Author: Jason Croft
Date: 02-23-09 19:09
Today's spacecraft carry their source of power. The cost of space travel could be drastically reduced by leaving the fuel and massive components behind and beaming high-intensity laser light or microwave energy to the vehicles. Experiments sponsored over the past year by the National Aeronautics and Space Administration and the U.S. Air Force have demonstrated what I call a lightcraft, which rides along a pulsed infrared laser beam from the ground. Reflective surfaces in the craft focus the beam into a ring, where it heats air to a temperature nearly five times hotter than the surface of the sun, causing the air to expand explosively for thrust.
Using an army 10-kilowatt carbon dioxide laser pulsing 28 times per second, Franklin B. Mead of the U.S. Air Force Research Laboratory and I have successfully propelled spin-stabilized miniature lightcraft measuring 10 to 15 centimeters (four to six inches) in diameter to altitudes of up to 30 meters (99 feet) in roughly three seconds. We have funding to increase the laser power to 100 kilowatts, which will enable flights up to a 30-kilometer altitude. Although today's models weigh less than 50 grams (two ounces), our five-year goal is to accelerate a one-kilogram microsatellite into low-Earth orbit with a custom-built, one-megawatt ground- based laser--using just a few hundred dollars' worth of electricity.
Current lightcraft demonstration vehicles are made of ordinary aircraft-grade aluminum and consist of a forward aeroshell, or covering, an annular (ring-shaped) cowl and an aft part consisting of an optic and expansion nozzle. During atmospheric flight, the forward section compresses the air and directs it to the engine inlet. The annular cowl takes the brunt of the thrust. The aft section serves as a parabolic collection mirror that concentrates the infrared laser light into an annular focus, while providing another surface against which the hot-air exhaust can press. The design offers automatic steering: if the craft starts to move outside the beam, the thrust inclines and pushes the vehicle back.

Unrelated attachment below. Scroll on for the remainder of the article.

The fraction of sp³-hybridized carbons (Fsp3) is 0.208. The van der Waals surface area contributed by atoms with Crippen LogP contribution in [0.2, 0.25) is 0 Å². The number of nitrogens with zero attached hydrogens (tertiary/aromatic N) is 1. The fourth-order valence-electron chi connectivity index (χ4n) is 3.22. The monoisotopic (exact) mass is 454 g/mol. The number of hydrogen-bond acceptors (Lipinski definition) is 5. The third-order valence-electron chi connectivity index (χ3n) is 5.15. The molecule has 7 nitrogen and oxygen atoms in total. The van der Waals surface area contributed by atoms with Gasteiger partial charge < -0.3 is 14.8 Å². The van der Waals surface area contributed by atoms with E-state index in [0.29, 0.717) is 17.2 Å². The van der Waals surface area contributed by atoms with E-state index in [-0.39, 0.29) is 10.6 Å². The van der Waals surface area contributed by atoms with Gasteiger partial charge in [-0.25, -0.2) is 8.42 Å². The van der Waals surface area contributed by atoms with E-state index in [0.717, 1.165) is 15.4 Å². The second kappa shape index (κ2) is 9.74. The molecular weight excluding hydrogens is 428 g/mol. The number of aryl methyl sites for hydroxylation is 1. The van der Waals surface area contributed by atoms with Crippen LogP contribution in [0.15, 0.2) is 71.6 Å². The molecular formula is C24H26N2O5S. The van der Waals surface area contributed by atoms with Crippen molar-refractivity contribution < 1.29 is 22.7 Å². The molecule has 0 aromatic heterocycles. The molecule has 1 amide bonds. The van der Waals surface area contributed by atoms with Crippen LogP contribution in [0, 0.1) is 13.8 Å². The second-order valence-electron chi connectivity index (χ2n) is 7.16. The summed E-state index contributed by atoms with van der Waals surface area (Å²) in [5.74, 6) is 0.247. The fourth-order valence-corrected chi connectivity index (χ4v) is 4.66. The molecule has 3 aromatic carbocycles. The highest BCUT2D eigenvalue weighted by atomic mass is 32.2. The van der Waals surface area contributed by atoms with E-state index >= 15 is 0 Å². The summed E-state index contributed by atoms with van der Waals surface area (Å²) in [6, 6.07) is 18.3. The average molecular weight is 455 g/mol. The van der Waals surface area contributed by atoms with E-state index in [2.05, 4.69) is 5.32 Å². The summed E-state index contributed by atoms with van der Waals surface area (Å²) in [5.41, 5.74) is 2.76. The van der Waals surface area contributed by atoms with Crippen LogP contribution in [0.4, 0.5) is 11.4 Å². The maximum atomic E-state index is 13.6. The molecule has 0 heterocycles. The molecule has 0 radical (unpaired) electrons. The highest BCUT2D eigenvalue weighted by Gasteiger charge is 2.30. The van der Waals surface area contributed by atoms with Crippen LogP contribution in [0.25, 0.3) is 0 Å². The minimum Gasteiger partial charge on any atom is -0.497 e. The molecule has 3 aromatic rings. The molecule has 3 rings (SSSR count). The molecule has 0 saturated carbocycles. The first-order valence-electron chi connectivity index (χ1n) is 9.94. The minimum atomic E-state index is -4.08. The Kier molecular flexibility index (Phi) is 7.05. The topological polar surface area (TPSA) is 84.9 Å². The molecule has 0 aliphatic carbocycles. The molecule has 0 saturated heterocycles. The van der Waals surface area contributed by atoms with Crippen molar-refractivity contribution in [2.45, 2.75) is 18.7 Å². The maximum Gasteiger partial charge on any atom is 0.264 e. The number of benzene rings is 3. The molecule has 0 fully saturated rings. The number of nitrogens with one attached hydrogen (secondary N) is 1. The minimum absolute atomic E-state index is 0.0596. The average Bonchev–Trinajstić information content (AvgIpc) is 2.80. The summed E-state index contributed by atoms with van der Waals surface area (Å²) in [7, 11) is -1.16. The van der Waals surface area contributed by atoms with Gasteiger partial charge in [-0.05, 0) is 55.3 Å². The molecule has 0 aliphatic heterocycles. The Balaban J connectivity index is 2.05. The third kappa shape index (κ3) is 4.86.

A one-kilogram lightcraft will accelerate this way to about Mach 5 and reach 30 kilometers' altitude, then switch to onboard liquid hydrogen for propellant as air becomes scarce. One kilogram of hydrogen should suffice to take the craft to orbit. A version 1.4 meters in diameter should be able to orbit microsatellites of up to 100 kilograms by riding a 100-megawatt laser beam. Because the beams we use are pulsed, this power might be achieved fairly easily by combining the output from a group of lasers. Such lasers could launch communications satellites and de-orbit them when their electronics become obsolete.
Lightcraft with different geometries can move toward their energy source rather than away from it--or even sideways. These variant vehicles have potential for moving cargo economically around the planet. Lightcraft could also be powered by microwaves. Microwaves cannot achieve such high power densities as lasers, so the vehicles would have to be larger. But microwave sources are considerably less expensive and easier to scale to very high powers.
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